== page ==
The Yellow Wings Flight
VWC Harvard IV
The Pilot Officer John Gillespie Magee Harvard
The Harvard is recognized as the greatest advanced training aircraft of the war. With its near fighter-like size and handling, the Harvard was the bridge between primary trainers such as the Tiger Moth and the high performance fighters of the day such as the Spitfire or Hurricane. Nearly 50,000 Allied pilots received their wings after qualifying on the Harvard at air training bases across the breadth of Canada as part of the British Commonwealth Air Training Plan
The Vintage Wings Harvard 4 is painted in the markings of a Harvard 2, known to have been flown by John Gillespie Magee, the poet who penned “High Flight”, the quintessential ode to flying.
The Squadron Leader Hart Finley Finch
The Fleet Finch (Fleet Model 16) is a two-seat, tandem training biplane produced by Fleet Aircraft of Fort Erie, Ontario. There were a number of variants mainly based on engine variations. Over several years beginning in 1939, a total of 447 Finches were built, nearly all (431) of them for use as elementary trainers in the British Commonwealth Air Training Plan during the Second World War.
The Vintage Wings Finch will fly in the markings it once wore as an Elementary Flying trainer at No.4 EFTS at Windsor Mills, Québec.
The Flight Lieutenant Archie Pennie Cornell
As the Second World War advanced, the RCAF needed a more advanced trainer for the BCATP. The existing DH 82C Tiger Moths and Fleet 16B’s used for elementary flying training proved to be a significant step down from contemporary service aircraft. In the spring of 1941, the RCAF therefore decided on a development of the Fairchild Aircraft (US) Company’s PT-19 trainer design. The RCAF version was to feature an enclosed cockpit, an improved heating system, equipment changes along with a Ranger piston engine. This modified version was to be known as the Fairchild Cornell in Canada and it rapidly entered production and found favour at elementary flying schools beginning in 1943.
The Flight Lieutenant Bill McRae Tiger Moth
The Tiger Moth was the primary flying trainer used to instruct new pilot recruits of the British Commonwealth Air Training Plan at training bases across Canada. Descended from a line of lightweight British general aviation and training aircraft, the Tiger Moth was initially built by de Havilland in England. Soon, de Havilland subsidiaries were churning out Tiger Moths in Canada, Australia, New Zealand, Portugal, Norway and Sweden. More than 1,500 were built at de Havilland Canada’s Downsview facility. Canadian Tiger Moths had modifications to the basic design to enable them to function in more difficult conditions. Most evident was the enclosed and heated cockpit that enabled training to continue though late autumn and winter – virtually impossible in an open cockpit airplane. Also, wheel brakes and a tail wheel were added to take advantage of surfaced runways.
The Flight Lieutenant Tim Timmins Chipmunk
The de Havilland Canada Chipmunk, designed and produced at Downsview, an airfield and production facility on the outskirts of Toronto in the 1940s, was the trainer that took over from the wartime designs and taught basic flying skills to a new generation of future Cold War RCAF pilots of all types. The Chipmunk was not only the basic trainer of the RCAF for twenty years, but was produced under licence in the United Kingdom in large numbers for the RAF, serving there for nearly fifty years. The Chipmunk is renowned for its delightful flying characteristics, often being referred to as the “poor man ‘s Spitfire”, though to own one means you are not poor.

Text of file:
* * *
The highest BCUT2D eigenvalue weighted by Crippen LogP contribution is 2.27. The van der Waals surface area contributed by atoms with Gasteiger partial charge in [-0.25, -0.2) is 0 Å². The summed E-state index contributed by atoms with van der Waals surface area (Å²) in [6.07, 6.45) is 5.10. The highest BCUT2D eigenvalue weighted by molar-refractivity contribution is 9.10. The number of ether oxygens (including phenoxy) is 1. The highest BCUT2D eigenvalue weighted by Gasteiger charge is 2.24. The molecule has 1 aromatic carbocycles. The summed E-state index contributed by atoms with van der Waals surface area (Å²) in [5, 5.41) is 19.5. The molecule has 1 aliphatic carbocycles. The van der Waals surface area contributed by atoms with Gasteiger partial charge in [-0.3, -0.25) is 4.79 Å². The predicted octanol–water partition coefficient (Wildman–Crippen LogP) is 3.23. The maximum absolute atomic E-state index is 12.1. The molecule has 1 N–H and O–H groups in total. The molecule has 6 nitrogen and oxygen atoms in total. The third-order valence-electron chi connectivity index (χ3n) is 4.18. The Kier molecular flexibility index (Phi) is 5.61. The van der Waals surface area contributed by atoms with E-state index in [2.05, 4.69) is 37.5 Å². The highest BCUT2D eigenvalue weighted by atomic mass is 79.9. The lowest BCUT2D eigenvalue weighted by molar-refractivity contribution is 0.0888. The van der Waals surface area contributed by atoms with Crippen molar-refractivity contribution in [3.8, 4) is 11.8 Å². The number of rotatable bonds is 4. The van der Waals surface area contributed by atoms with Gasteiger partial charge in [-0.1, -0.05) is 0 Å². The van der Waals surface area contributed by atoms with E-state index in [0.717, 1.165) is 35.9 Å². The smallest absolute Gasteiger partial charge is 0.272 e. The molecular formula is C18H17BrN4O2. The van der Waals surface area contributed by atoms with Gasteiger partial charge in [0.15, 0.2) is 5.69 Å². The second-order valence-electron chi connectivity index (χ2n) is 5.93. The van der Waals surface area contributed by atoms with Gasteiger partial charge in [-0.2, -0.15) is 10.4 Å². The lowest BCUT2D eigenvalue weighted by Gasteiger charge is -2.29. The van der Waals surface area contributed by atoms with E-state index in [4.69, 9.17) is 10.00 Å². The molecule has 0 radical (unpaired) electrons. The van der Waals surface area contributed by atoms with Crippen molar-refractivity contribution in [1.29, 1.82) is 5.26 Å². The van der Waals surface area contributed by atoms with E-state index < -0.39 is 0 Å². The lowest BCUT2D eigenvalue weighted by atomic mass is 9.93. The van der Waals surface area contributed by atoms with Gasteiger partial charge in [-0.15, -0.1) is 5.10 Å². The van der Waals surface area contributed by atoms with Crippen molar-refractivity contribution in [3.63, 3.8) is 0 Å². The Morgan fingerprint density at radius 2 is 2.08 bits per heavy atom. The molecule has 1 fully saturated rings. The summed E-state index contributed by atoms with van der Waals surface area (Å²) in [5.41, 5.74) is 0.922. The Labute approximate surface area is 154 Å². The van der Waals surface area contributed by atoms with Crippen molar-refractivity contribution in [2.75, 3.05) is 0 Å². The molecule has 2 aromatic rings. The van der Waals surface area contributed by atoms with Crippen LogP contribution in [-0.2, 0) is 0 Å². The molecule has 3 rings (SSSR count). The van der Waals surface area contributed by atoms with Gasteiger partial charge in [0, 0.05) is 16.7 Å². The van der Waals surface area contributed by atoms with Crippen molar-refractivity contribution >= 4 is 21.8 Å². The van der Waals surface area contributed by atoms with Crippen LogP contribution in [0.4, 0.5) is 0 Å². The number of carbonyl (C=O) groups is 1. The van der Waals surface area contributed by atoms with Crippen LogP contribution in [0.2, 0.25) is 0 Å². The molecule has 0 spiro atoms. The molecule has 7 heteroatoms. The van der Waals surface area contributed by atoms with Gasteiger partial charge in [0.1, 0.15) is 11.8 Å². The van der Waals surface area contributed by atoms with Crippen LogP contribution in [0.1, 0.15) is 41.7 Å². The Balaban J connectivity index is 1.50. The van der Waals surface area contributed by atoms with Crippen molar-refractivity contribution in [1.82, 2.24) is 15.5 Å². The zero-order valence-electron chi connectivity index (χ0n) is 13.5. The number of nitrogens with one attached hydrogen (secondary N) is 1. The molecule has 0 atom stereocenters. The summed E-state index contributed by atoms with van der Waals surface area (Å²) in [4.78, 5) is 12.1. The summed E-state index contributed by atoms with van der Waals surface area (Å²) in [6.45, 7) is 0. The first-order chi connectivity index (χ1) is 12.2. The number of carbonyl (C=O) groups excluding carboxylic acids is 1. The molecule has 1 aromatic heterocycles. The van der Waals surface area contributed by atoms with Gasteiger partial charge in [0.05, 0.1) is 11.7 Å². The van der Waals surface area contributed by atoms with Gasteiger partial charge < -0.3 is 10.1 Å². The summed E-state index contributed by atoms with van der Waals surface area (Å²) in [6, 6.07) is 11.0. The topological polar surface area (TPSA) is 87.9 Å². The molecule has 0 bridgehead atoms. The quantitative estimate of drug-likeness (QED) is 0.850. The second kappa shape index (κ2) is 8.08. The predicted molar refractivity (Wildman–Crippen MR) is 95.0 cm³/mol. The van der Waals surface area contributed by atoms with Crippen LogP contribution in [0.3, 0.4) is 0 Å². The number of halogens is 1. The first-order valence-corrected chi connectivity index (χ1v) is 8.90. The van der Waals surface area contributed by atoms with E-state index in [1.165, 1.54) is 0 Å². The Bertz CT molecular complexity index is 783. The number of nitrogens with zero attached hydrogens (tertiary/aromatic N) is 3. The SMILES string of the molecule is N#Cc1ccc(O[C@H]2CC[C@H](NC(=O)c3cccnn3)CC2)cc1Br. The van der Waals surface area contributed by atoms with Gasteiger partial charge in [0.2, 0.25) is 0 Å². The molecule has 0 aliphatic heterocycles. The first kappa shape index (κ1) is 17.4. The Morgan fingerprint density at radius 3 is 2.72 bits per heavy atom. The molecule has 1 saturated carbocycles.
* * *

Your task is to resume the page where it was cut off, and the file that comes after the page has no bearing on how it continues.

The Vintage Wings Chipmunk, RCAF serial number 18028, wears its authentic paint scheme of the late 1950s, while it was based at RCAF Station Centralia in Southwestern Ontario. Our Chipmunk is dedicated to Flight Lieutenant Patrick Joseph “Tim” Timmins, a former Cold Warrior, flying CF-100 Canuck all-weather interceptors with 409 Squadorn at CFB Comox on Vancouver Island who went on to become a TWA Boeing 747 Captain. Tim is a volunteer at Vintage Wings of Canada
The Warrant Officer Harry Hannah Boeing Stearman
The Kaydet, the two-seater biplane introduced by Stearman Aircraft Division of Boeing in Wichita, Kansas, in 1934, became an unexpected success during the Second World War. Despite its almost obsolete design, its simple, rugged construction made it ideal as a trainer for novice pilots for the US Army Air Corps (PT-13/-17) and U.S. Navy (NS/N2S).
Kaydets had fabric-covered wooden wings, single-leg landing gear and an over-built welded-steel fuselage. Only radial engines were used. Between 1936 and 1944, Boeing built 8,584 Kaydets, in all versions, plus the equivalent of 2,000 more in spares.
The British Commonwealth Air Training Plan acquired 300 Boeing PT-27 (Canadian designation) trainers, but they arrived without the required winter-weather equipment, primarily a coupe-top canopy for winter flying. Within only a few months, they were deemed inadequate for Canadian winters and they were returned to the United States in groups over the next few months. The Stearmans were used only in Alberta, and only to train Royal Air Force flight students.
The Vintage Wings of Canada Stearman (FJ875) is one of only a few remaining examples of the 300 original aircraft purchased and employed in Alberta in 1942. It is dedicated to 602 Squadron, RAF Warrant Officer Harry Hannah, who trained on Stearmans (PT-17s), not in Alberta, but at Falcon Field, Mesa, Arizona. Harry became a Spitfire pilot with 602 and flew ops over occupied France until he was shot down on the French Coast in 1943. He spent the next two years in prison as a POW including one year in solitary confinement for an escape attempt. Harry lives today in Oakville, Ontario.